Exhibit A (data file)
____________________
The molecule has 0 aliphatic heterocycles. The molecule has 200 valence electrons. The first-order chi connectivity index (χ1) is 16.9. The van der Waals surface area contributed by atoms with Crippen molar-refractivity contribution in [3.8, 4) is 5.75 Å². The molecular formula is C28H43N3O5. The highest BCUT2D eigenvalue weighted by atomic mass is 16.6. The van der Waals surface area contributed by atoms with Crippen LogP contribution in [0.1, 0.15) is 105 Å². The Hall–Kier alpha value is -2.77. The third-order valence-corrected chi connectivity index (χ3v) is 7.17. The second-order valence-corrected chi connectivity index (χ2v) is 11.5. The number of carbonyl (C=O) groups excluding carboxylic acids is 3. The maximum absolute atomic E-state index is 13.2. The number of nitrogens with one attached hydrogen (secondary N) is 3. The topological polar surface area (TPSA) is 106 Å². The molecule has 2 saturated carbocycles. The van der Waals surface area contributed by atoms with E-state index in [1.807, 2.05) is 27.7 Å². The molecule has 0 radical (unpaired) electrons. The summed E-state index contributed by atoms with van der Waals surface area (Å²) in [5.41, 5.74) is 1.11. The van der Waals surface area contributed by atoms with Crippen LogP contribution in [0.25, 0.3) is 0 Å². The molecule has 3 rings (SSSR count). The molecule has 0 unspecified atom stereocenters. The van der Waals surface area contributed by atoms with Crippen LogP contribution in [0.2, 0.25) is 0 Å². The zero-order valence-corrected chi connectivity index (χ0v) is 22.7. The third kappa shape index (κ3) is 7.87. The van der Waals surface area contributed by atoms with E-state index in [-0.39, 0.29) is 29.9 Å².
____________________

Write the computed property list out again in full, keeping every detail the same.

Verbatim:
The molecule has 0 aliphatic heterocycles. The molecule has 200 valence electrons. The first-order chi connectivity index (χ1) is 16.9. The van der Waals surface area contributed by atoms with Crippen molar-refractivity contribution in [3.8, 4) is 5.75 Å². The molecular formula is C28H43N3O5. The highest BCUT2D eigenvalue weighted by atomic mass is 16.6. The van der Waals surface area contributed by atoms with Crippen LogP contribution in [0.1, 0.15) is 105 Å². The Hall–Kier alpha value is -2.77. The third-order valence-corrected chi connectivity index (χ3v) is 7.17. The second-order valence-corrected chi connectivity index (χ2v) is 11.5. The number of carbonyl (C=O) groups excluding carboxylic acids is 3. The maximum absolute atomic E-state index is 13.2. The number of nitrogens with one attached hydrogen (secondary N) is 3. The topological polar surface area (TPSA) is 106 Å². The molecule has 2 saturated carbocycles. The van der Waals surface area contributed by atoms with E-state index in [1.807, 2.05) is 27.7 Å². The molecule has 0 radical (unpaired) electrons. The summed E-state index contributed by atoms with van der Waals surface area (Å²) in [5.41, 5.74) is 1.11. The van der Waals surface area contributed by atoms with Crippen LogP contribution in [0.25, 0.3) is 0 Å². The molecule has 3 rings (SSSR count). The molecule has 0 unspecified atom stereocenters. The van der Waals surface area contributed by atoms with Crippen LogP contribution in [0.2, 0.25) is 0 Å². The zero-order valence-corrected chi connectivity index (χ0v) is 22.7. The third kappa shape index (κ3) is 7.87. The van der Waals surface area contributed by atoms with E-state index in [-0.39, 0.29) is 29.9 Å².